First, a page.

Sunday, January 31, 2010

Bayona (New Orleans) 01/10

Dauphine St, in the French Quarter, was Calle de Bayona which is where this restaurant gets its name. It is in a 200 year old cottage which one enters from a former carriage way. It has several rooms. We were seated at a large white clothed table in a very pleasant area made more attractive by a large flower arrangement. When we arrived Susan Spicer, one of America's most renowned chefs, was greeting guests and after chatting with her we arranged that, rather than eating off the menu, she would organize a degustation meal for us. At the same time J.P. (Jennifer Pleasant I think) organized a wine flight appropriate to the dishes. Susan Spicer is involved with partners in several New Orleans restaurants and has a wall full of certificates and laudatory articles from reviewers and organizations across America. We had eaten here some years ago but were less interested in food at that time and had a fairly ordinary dinner. Not so last night. A tray of bread,
made especially for Bayona and including a house made brioche and a plate of pickled vegetables
preceded the first course. We both love bread, on more one occasion, when service was slow, we ate so much we could hardly finish the meal. This was artisan bread and excellent. Fortunately the courses came with good timing so we were not jaded by it. First we received a seafood combination.
Lobster, scallop and tempura prawn, with a small salad, in a light slightly sweet sauce were prepared with a light hand and perfectly matched the sauce and the wine. This was followed with a foie gras pate with pear, a finger of toast and a delicate nutty salad.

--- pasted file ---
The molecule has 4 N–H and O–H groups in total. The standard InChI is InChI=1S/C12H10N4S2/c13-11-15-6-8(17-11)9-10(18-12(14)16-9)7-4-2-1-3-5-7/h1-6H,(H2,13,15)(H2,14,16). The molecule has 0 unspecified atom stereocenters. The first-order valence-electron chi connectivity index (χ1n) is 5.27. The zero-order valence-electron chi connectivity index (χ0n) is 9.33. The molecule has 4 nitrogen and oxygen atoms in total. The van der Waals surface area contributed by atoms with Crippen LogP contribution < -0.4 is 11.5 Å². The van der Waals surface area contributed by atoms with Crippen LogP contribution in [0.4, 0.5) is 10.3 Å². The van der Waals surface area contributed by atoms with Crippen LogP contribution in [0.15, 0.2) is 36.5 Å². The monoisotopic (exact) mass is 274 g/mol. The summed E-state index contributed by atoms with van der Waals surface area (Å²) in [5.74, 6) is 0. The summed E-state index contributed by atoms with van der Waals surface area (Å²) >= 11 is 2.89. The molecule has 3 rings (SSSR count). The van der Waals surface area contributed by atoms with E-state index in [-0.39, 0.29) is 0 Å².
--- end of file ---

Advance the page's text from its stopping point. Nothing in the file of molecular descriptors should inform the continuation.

The contrasting textures of these ingredients enhanced the flavour of the pate which filled our mouths with a phenomenal sensation. The next dish was red fish, a hugely popular local fish. It has a softish texture so that it almost dissolves in the mouth and no fishy taste at all. Next was a boned quail in a light batter. This was a series of exquisite dishes, beyond all expectation until the last main course. This lightly cooked meat dish
was excessively salty as was the sauce with which it came.
Sandra had some very nice house made sorbets

for dessert whilst I had pithihiviers with ice cream.

Susan Spicer is a person who understands how to make dishes relatively simply with clear well matched tastes. The plates are attractively set out, not too fussy, not dominated by any individual component. This might sound easy but it takes talent to turn simple ingredients into divine dinners.
Finally we got the bill and it was exceptional too - exceptionally reasonable.
Score:17.25 /20

No comments: